The proposal focuses on materials and some aspects of product design—one of the four building blocks of a circular economy (the other three being new business models, global reverse networks, and enabling conditions). This is an important and practical starting point as it will enable creation of a new palette of materials for building a regenerative economy. Our core proposal is inspired by how a de-facto standard for polyethylene terephthalate (PET) in packaging has emerged across multiple beverage companies since the 1970s, driving the recycling and remanufacturing of PET products to a high degree. This proposal focuses on catalysing a similar outcome for a signature group of materials stocks that permeate our global supply chains: polymers (particularly polypropylene) and paper & cardboard are examples. Three future-focused signature materials will also be examined, noting how the global materials market is likely to change radically in the coming decades. These include bio-based materials (for packaging for example), materials for 3D printing (set for explosive growth in the coming decade), and carbon dioxide recovery. This latter initiative overturns the concept of CO2 as a pollutant, instead exploring how it could become a valuable economic asset for other businesses, serving as a feedstock for polymers and other materials currently dependent on oil.
We hope that bringing together experts from corporations and research organizations will generate a new wave of collaboration across industries and geographies to develop the blueprint for a large, steady and pure materials stream for each of the materials selected. The aim is to ensure that all players can capture the value of multiple recycling and remanufacturing easily and quickly. The project will trigger action to implement the rollout, tracking the innovation, jobs, economic value and environmental gain that can be tapped as a result. The practical role policy-makers, the R&D sector and investors can play to help accelerate the process and harness its economic benefits will be explored in parallel.
The initiative will support 24 months of activity across these various issues, involving task forces of senior executives and technicians as well as representatives from government, academia, investors and civil society from multiple geographies and sectors. Success factors at the end of this period will be threefold:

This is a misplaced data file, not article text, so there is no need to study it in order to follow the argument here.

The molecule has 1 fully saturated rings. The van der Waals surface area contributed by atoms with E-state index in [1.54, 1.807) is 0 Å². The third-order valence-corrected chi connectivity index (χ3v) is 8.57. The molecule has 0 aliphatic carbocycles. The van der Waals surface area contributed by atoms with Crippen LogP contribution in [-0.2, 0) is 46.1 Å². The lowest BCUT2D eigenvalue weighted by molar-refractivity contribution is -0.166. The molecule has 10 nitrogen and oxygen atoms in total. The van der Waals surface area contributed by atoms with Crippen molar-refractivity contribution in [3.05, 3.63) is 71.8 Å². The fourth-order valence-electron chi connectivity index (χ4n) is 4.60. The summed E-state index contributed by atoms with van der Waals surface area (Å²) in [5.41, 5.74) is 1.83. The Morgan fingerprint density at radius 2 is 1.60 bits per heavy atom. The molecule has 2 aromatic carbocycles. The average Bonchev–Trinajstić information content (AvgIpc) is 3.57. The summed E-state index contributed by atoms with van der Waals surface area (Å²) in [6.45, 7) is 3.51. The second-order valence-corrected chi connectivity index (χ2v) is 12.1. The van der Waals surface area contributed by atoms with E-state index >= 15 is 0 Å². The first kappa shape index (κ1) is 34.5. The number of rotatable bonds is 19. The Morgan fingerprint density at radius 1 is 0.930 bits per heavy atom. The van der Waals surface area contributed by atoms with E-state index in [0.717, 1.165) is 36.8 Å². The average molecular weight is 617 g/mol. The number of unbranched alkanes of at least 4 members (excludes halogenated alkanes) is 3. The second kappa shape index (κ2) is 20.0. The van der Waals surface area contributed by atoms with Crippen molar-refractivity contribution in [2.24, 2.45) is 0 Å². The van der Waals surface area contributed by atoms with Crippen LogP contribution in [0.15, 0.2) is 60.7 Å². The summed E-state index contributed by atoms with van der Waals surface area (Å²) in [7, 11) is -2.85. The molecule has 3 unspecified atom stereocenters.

A new list of pure signature materials together with their building blocks, conversion methods and reverse setup, co-designed and agreed informally by enough key parties around the world to change the global economy in that field
Proof of concept in two or more signature materials categories, demonstrating how to make the change happen by working with leading businesses, their suppliers and customers of that material to anchor the new materials specifications
A set of practical suggestions from all the stakeholders involved reflecting how they have learned to accelerate and enable the process in their particular field, and how they are benefitting from the resulting innovation.
All the outcomes will be captured in a comprehensive report extrapolating the core economic case surrounding this change effort. As with all World Economic Forum initiatives, we will also convene a CEO-led steering board to govern and steer the work at a strategic level.
If successful, the project offers profound impact on scaling circular economy benefits. The collaborative waves across four to five materials flows has potential to trigger net benefits of at least $500 million and 100,000 new jobs, as well as to avoid/valorize 100 million tonnes of materials waste within 5 years.
To realise this ambitious initiative, the World Economic Forum is delighted to have entered into collaboration with the Ellen MacArthur Foundation, and with the global management consulting firm McKinsey & Company, which acted as project adviser and provided the analytics for this report. The high level of input and enthusiasm from both the Ellen MacArthur and the McKinsey teams to drive the work forward has been exemplary, and lays a strong foundation for the collaboration ahead. Alongside the many to whom we owe our deepest thanks (detailed in the Acknowledgements), we are indebted most of all to Ellen MacArthur herself for championing this initiative, and for driving the circular economy agenda so passionately across and among the global business community.
The Forum would like to acknowledge the leadership and interest shown by so many of its industry members to help shape and drive the development of this work. Fifteen leading World Economic Forum’s Strategic Partners, Industry Partners and Global Growth Companies were interviewed to provide input for the report and help design the focus of the proposal. They are mentioned overleaf: the project team offers their sincerest thanks for the time and effort each invested to assist this work.
The project team would also like to express its gratitude to the various New Champion communities of the World Economic Forum, including the Young Global Leaders Circular Economic Initiative. It particularly extends its thanks to Peter Lacy and David Rosenberg, leaders of the YGL Circular Economy Taskforce, the Global Growth Company community, the Technology Pioneers, and the Social Entrepreneurs.
The work ahead will represent a truly collaborative effort, and we look forward to drawing on all the combined networks of the World Economic Forum and the Ellen MacArthur Foundation. I can think of no more appropriate stage for presenting the proposal and launching this initiative than the Annual Meeting of the New Champions—the Forum’s ‘Summer Davos’ in China, which is taking place in Dalian this year.
I hope you enjoy the report and the proposal for action it contains, and we look forward to engaging with you on this pivotal initiative.